Dec 05

DO NOT REPLY — The best way to tell customers you DGAF.

During this past Thanksgiving / Black Friday / Cyber Monday I must have received well over 100 emails from various retailers, urging me to take advantage of their limited time offers.

Like many of you I was eager to make my country proud and participate in our national shopping holiday. I had gifts to purchase, deals to claim, money to blow!

Plodding through my inbox with a cup of coffee, I deleted the emails one by one. 30% off that mid-century couch? Nah… Buy-one / get-one on selvedge denim? Already have enough jeans to last me a lifetime…

My willpower was strong, but I did finally end up seeing an offer I was curious about. I replied to the email to ask a quick question regarding a discounted product I’d had my eye on for some time, then moved onto evaluating other deals.’s notification sounded while considering if I really needed that set of vintage light fixtures. I’d received an almost immediate response to my inquiry about a previous deal — yes! Sadly, what was inside wasn’t what I expected…

Mail Delivery System -- email could not be delivered

I went back to the original email to check the FROM address. Having sent mail blasts myself I figured they’d just made a typo… What I found was that the email originated from one of those dreaded addresses.

“This email address is not monitored”

Scrolling down to the absolute bottom of the message, I was graced with the following passage…

Please do not reply to this email; this address is not monitored. Please use our contact page.

Seriously? What a pain in the ass. Now I had to open a browser, find their contact page, and type a response into some small, badly designed textarea.

Why couldn’t I just respond to the original email?

I started thinking of reasons why a company trying to make money would inconvenience potential customers like this…

  • Volume of responses might be “too high” for them to deal with
  • The company is too cheap, or developer was too lazy to integrate a ticketing system that ties to email like Tender.
  • The company didn’t want to deal with bounced email responses from sending newsletters

…Guess what? None of these reasons are valid!

What DO-NOT-REPLY says to your customers


Quite plainly, “DO-NOT-REPLY" email addresses tell your customer that you don't give a fuck what they have to say.

“DO-NOT-REPLY” email addresses imply that you will dictate the relationship. Conversation is not welcome here.

“DO-NOT-REPLY” email addresses say that you’re too lazy to consider your customer’s convenience, and instead value your time over theirs.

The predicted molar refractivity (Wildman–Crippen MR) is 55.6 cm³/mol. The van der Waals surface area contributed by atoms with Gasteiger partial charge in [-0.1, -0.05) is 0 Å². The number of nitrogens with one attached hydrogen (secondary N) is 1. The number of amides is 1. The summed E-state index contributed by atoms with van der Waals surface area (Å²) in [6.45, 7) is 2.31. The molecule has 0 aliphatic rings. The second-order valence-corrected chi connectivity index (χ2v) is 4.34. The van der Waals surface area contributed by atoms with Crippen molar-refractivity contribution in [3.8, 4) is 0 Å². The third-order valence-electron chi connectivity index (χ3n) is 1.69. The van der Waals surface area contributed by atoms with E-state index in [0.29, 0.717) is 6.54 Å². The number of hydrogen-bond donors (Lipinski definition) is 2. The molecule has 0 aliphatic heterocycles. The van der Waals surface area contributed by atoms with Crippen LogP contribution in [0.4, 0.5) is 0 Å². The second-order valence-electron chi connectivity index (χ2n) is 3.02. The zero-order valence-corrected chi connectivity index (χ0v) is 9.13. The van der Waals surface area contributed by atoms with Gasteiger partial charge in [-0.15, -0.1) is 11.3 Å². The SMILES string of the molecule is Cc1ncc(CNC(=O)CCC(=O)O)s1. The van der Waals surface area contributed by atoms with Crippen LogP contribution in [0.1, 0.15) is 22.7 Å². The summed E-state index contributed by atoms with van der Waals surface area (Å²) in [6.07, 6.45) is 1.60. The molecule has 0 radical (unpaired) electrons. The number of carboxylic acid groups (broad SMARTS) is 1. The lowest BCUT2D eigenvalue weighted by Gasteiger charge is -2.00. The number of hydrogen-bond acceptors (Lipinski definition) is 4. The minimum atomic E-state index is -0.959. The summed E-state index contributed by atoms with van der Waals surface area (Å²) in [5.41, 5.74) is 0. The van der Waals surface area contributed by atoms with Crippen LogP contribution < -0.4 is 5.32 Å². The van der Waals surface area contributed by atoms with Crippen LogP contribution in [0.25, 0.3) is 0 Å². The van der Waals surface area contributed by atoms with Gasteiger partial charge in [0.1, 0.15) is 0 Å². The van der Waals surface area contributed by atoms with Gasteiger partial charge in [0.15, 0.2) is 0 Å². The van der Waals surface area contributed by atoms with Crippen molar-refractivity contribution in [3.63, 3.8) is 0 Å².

Big businesses don’t care, which is exactly why YOU SHOULD

A few quick Gmail searches revealed other companies who apparently don’t value my time, or care what the hell I have to say.

  • Wells Fargo
  • PG&E
  • eBay
  • PayPal

These are huge organizations with giant support staffs. It makes absolutely no sense that they’re not tied into an email response system. What a pain!

How you can do it better

Bringing the focus back to small business, this is exactly why you should have a working email address for every communication sent from your organization.

If you send newsletters — originate them from a working address. This could be the email address of your support person, a separate email box you also check, or an alias of your existing email. This way, customers can send inquiries directly to someone who can answer them.

Getting too many emails for one person to handle? Integrate a support ticketing system like Tender that makes it dead easy to scale your support to multiple team members.

If you have an app — make sure all notices come from a working support email address, or that your app does something smart with the responses.

A quick case study

Inside Cashboard, we store a copy of every response to an invoice notice, logging them as a comment stream when viewing it online.

All emails are forwarded to interested parties, so no communications are lost along the way.

Automated followup emails for new accounts come directly from my address. This way, I’m able to step in and answer any questions they have, and mitigate any UI blunders we’ve committed inside the app. As an added bonus, customers constantly remark how much they love being able to reach someone easily.

Written by Seth Banks

Seth spends most of his days leading the design team at Green Bits and improving Cashboard. Occasionally he finds time to write about music, design, startups, and technology.

Tagged: business, startups